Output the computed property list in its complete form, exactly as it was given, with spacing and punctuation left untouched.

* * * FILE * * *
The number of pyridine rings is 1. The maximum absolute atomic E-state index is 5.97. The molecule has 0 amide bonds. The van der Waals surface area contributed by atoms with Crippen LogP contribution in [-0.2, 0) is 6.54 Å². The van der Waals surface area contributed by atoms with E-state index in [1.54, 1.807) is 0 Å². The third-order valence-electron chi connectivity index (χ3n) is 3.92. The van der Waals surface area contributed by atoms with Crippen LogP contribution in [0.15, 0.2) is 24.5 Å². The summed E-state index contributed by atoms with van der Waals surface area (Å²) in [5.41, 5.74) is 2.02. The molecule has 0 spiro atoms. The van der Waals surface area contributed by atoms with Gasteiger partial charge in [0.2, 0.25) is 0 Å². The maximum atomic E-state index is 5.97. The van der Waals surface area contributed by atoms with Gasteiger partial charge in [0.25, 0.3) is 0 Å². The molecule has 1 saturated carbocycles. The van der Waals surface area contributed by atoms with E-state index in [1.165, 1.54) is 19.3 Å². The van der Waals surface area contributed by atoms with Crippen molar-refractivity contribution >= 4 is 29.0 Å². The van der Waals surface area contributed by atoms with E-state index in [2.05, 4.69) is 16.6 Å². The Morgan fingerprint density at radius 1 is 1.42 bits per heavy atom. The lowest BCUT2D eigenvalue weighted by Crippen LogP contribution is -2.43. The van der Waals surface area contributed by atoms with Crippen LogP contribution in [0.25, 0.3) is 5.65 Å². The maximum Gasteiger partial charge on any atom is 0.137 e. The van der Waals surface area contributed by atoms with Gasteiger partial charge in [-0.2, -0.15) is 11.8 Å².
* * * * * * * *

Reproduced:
The number of pyridine rings is 1. The maximum absolute atomic E-state index is 5.97. The molecule has 0 amide bonds. The van der Waals surface area contributed by atoms with Crippen LogP contribution in [-0.2, 0) is 6.54 Å². The van der Waals surface area contributed by atoms with E-state index in [1.54, 1.807) is 0 Å². The third-order valence-electron chi connectivity index (χ3n) is 3.92. The van der Waals surface area contributed by atoms with Crippen LogP contribution in [0.15, 0.2) is 24.5 Å². The summed E-state index contributed by atoms with van der Waals surface area (Å²) in [5.41, 5.74) is 2.02. The molecule has 0 spiro atoms. The van der Waals surface area contributed by atoms with Gasteiger partial charge in [0.2, 0.25) is 0 Å². The maximum atomic E-state index is 5.97. The van der Waals surface area contributed by atoms with Gasteiger partial charge in [0.25, 0.3) is 0 Å². The molecule has 1 saturated carbocycles. The van der Waals surface area contributed by atoms with E-state index in [1.165, 1.54) is 19.3 Å². The van der Waals surface area contributed by atoms with Crippen molar-refractivity contribution >= 4 is 29.0 Å². The van der Waals surface area contributed by atoms with E-state index in [2.05, 4.69) is 16.6 Å². The Morgan fingerprint density at radius 1 is 1.42 bits per heavy atom. The lowest BCUT2D eigenvalue weighted by Crippen LogP contribution is -2.43. The van der Waals surface area contributed by atoms with Crippen LogP contribution in [0.25, 0.3) is 5.65 Å². The maximum Gasteiger partial charge on any atom is 0.137 e. The van der Waals surface area contributed by atoms with Gasteiger partial charge in [-0.2, -0.15) is 11.8 Å².